Monday 15 December 2014

Protecting the future

Apparently one of the most popular gifts for children this Christmas will be a tablet computer.  Although the first such device was launched less than five years ago in 2010 the technology has proved so popular that, according to Ofcom, 70% of 5-15 year olds now have access to one.  Smartphones will be another most-requested this year and it is sobering to think that back in 2011 when Reg Bailey reported for the Government on the sexualisation of childhood the technology was so new that his report included just one reference to smartphones; four year on most mobile phone users have such a device.

Similarly the way that we use the internet has changed.  Initially the internet hosted sites limited to the passive viewing of content but we are now able to interact and collaborate with each other in a virtual community through social networking sites, blogs, wikis, video sharing sites etc.

These changes have given us new capabilities and ways to connect but they have also presented us with a whole new set of challenges.  A decade ago behaviours such as sexting and trolling barely existed but today we have to consider how best to protect people from such harmful practices.

The pace of innovation is incredibly fast and it is vital that regulation and legislation continues to keep up.  This month we have seen a number of developments aimed at closing this gap:

  • Sexual communication with a child online is to become a criminal offence.  Inviting a child to communicate sexually – regardless of whether or not the recipient of those messages replies or responds in any sexual way – will be illegal. The law will apply to anyone over the age of 18 trying to send a sexual message to anyone under the age of 16 – whether that’s on Facebook, SMS, WhatsApp, email or any other communications channel.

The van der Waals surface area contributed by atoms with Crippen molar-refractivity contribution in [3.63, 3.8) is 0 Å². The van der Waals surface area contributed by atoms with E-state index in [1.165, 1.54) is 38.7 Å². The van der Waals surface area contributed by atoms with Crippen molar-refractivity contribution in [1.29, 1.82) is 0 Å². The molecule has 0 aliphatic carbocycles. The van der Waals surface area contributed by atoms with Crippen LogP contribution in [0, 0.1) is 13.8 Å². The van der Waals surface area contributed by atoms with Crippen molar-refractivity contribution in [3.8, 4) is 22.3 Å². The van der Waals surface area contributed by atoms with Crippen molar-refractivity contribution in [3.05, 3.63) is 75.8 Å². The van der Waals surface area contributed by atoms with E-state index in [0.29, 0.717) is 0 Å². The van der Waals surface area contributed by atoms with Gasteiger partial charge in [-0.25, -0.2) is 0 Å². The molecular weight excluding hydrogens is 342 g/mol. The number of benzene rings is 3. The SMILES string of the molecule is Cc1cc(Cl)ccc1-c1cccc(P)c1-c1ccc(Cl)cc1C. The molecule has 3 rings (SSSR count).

• GCHQ and the National Crime Agency are to work together to hunt online paedophiles with the same effort used to track terrorists.  Data taken from tens of millions of child abuse photos and videos seized during previous operations will be compiled to form a new database to aid investigations into suspected paedophiles across the UK.
  • Google has announced it is developing child-friendly versions of its search site, Chrome browser and video-sharing service YouTube.  The modified versions will be designed for children aged up to 12 and will include tools that let parents monitor and manage how much time their offspring spend online and where they go.
  • Twitter, like many other sites, has become a repository for abusive language.  A new system for reporting abuse on the platform has now been developed offering additional user controls, further improvements to reporting and new enforcement procedures for abusive accounts.
These are all examples of government and industry working to keep pace with technological innovation and they are to be commended.  However it is important that our efforts are not solely confined to catching up.

An independent review into the future of government in the digital age has recently been published.  The review was commissioned by the Labour Party and it recommended that the UK Government establish an expert technology ethics body similar to those already in place in medicine and academia.  It would help address complex challenges such as ownership and control of data and the right to be forgotten.  As one commentator put it: “we need a technology philosopher in chief for our age, before the technology runs away with itself.”

Friday 5 December 2014

Violent game banned by Australian retailers

This week Target and Kmart, two of Australia's largest retailers, took the decision to remove the controversial video game Grand Theft Auto 5 from their stores because of its graphic scenes of violence against women.

Grant Theft Auto 5 is the latest title in the successful gaming series and was released a year ago.  It is set in the fictional American city of Los Santos and gamers control criminals as they rampage through the town committing a series of crimes to rise to the top of the gangster underworld by any grotesque means necessary.  It has been criticised for its levels of violence, particularly for its depictions of torture and the way it often portrays women as strippers and prostitutes.  The Guinness Book of Records has named the series as the most controversial video game in history

Explaining its decision, a spokesman for Target said it had “been speaking to many customers over recent days about the game, and there is a significant level of concern about the game's content.  We feel the decision to stop selling GTA5 is in line with the majority view of our customers.”